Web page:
The divisive nature of partisan politics has seeped into almost every
aspect of our society. Political views and affiliations often determine
who we associate with, even who we worship with. There’s a deep desire
in our church for tools that can help us talk productively to people we
disagree with politically. It might be co-workers, family members or
even church members.
This year, the Peace and Justice Support
Network will begin to work with Better Angels.
Better Angles is a movement to reduce political polarization in the United
States by bringing liberals and conservatives together to understand
each other beyond stereotypes, forming red/blue community alliances,
teaching practical skills for communicating across political
differences, and making a strong public argument for depolarization.
Check out these helpful skills and tools from Better Angels.
5 Basic Skills
Listen to understand rather than to prepare your rebuttal. If you
couldn’t accurately summarize what the other person just said, you
2. Be curious (“Why do you see it this way?”) rather than argumentative (“How could you possibly see it this way?”)
3. Make sure you understand the other’s view before you disagree with it. (“Let me see if I understand what you are saying….”)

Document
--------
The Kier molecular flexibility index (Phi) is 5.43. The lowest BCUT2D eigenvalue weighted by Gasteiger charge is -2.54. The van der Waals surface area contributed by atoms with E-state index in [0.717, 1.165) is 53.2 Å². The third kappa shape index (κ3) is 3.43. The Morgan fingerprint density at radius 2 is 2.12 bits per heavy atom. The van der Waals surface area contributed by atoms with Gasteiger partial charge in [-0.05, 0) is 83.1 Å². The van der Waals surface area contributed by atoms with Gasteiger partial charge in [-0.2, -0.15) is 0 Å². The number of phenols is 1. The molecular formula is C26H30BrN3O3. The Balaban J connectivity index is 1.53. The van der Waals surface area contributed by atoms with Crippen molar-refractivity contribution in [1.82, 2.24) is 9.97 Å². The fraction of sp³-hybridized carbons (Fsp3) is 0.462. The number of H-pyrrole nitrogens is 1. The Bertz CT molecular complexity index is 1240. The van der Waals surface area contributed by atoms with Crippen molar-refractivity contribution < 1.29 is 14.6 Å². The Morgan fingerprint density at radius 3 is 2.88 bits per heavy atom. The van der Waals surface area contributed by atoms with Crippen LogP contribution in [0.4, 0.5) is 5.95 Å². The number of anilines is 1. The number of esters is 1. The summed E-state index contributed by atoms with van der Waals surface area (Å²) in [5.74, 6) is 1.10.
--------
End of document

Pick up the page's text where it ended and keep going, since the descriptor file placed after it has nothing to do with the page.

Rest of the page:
Use I-statements (“This is how I see it”) more often than
truth-statements (“This is how it is.”) If you are citing facts, give
your source rather than just saying it’s true.
characterizing the other side’s position in your own terms rather than
theirs. (“Your side sees immigration as a threat to the country.” “Your
side is for open borders.”)
3 Conversation skills
Paraphrasing: Make sure you understand and the other person feels
heard. Listen for a “Yes, that’s what I’m saying”, but be ready to be
2. Ask real and honest questions of understanding, vs. loaded “gotcha” questions. (This is hard to do.)
3. Listening for underlying values and aspirations, and acknowledging them.